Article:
CAMBRIDGE, Mass., Aug. 7 (UPI) -- A U.S. study suggests a sensory organ, not the brain, is responsible for differentiating male and female behavior in some mammals.
Harvard University biologists have determined the epicenter of sex-specific behavior in many species might be a small sensory organ found in the noses of all terrestrial vertebrates except higher primates. The research indicates defects in that organ, known as the vomeronasal organ, lead female mice to adopt male behaviors such as mounting and pelvic thrusting while abandoning female behaviors such as nesting and nursing.
"These results are flabbergasting," Professor Catherine Dulac said. "Nobody had imagined that a simple mutation like this could induce females to behave so thoroughly like males."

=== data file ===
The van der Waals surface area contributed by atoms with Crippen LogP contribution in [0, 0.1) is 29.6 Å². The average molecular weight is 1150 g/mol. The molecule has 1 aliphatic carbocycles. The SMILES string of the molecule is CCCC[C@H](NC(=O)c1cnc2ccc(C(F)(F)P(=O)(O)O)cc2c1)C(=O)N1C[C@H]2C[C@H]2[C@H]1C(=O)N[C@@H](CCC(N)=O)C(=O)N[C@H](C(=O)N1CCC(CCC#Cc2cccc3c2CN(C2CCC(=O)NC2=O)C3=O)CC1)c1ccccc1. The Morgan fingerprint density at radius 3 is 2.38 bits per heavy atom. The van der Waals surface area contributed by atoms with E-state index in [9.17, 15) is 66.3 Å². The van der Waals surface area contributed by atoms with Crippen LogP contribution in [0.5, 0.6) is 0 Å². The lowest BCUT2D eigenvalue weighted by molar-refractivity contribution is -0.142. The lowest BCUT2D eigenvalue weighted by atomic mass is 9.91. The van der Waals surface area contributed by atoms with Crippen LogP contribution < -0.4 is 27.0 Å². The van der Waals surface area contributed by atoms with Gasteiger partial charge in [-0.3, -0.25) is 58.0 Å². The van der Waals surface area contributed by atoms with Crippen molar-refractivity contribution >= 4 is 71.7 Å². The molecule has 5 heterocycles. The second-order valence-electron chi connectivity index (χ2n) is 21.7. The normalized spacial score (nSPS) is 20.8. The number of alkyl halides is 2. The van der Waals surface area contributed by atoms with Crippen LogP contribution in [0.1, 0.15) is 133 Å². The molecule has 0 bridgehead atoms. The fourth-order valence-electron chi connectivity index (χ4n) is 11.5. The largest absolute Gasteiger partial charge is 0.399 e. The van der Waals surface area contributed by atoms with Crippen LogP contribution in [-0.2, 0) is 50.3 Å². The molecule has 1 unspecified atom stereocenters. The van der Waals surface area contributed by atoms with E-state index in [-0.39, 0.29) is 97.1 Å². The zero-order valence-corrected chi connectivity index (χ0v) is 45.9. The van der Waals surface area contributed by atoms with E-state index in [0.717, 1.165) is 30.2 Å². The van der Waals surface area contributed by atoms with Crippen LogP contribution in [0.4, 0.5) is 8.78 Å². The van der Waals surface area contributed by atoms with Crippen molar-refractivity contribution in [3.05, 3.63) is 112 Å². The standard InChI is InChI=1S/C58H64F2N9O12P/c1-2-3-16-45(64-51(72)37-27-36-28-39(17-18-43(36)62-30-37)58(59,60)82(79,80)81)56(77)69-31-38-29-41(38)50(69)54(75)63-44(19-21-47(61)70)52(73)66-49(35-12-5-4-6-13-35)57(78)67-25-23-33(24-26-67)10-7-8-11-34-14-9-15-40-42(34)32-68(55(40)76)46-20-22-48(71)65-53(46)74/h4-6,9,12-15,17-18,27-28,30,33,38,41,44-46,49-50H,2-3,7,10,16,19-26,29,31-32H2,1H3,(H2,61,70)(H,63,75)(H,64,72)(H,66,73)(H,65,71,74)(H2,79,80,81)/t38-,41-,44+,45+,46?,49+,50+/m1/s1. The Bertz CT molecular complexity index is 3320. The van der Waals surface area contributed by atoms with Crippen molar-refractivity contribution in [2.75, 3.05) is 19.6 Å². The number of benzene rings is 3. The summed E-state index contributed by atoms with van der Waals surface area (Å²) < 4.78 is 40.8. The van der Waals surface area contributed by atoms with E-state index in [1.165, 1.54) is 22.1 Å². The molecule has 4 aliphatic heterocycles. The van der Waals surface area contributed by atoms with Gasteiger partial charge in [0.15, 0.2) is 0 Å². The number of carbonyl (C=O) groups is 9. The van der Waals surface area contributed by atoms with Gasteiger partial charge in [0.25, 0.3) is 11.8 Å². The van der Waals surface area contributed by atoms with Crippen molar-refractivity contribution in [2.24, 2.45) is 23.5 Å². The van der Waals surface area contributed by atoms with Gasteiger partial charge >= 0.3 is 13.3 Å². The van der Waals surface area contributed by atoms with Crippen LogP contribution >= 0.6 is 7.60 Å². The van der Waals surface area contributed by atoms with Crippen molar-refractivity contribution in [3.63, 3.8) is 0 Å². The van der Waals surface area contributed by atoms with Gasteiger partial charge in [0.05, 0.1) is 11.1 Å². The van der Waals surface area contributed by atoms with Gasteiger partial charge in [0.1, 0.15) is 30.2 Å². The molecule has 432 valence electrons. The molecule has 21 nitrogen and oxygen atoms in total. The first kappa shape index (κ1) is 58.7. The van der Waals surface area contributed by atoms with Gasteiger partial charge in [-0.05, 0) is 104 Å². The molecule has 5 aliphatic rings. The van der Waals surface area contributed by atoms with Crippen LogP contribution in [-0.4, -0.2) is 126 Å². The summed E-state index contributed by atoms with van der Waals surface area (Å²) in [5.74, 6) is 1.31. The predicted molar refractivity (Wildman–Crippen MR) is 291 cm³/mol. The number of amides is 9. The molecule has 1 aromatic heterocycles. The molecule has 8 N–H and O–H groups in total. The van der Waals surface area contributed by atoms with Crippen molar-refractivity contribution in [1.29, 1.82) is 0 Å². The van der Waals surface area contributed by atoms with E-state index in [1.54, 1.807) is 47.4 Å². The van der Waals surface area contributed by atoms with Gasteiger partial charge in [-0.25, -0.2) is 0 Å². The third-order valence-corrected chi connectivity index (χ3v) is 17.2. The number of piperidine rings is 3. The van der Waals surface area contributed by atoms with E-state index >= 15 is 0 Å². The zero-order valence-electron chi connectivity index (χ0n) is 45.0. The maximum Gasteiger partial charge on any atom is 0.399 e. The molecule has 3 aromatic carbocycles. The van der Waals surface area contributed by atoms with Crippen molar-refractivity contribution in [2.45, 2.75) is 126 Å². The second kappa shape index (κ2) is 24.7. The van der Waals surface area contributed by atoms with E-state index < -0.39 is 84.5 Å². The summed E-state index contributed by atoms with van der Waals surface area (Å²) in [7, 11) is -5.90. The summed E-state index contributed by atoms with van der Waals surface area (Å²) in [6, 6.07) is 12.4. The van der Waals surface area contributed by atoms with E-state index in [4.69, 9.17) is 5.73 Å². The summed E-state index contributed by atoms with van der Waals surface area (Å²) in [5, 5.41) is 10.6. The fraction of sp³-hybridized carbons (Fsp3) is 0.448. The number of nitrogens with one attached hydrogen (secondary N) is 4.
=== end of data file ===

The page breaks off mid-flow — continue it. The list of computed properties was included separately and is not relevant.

The scientists said their findings do not apply directly to humans, which lack a vomeronasal organ.
Dulac, Tali Kimchi and Jennings Xu studied female mice with a mutant TRPC2, an ion channel whose absence disables the vomeronasal organ. They found the females engaged in typically male courtship activity and behaviors.
Dulac and colleagues are now studying the behavior of male mice with a mutant TRPC2 to determine whether they display female-like traits.
The research is reported in the journal Nature.
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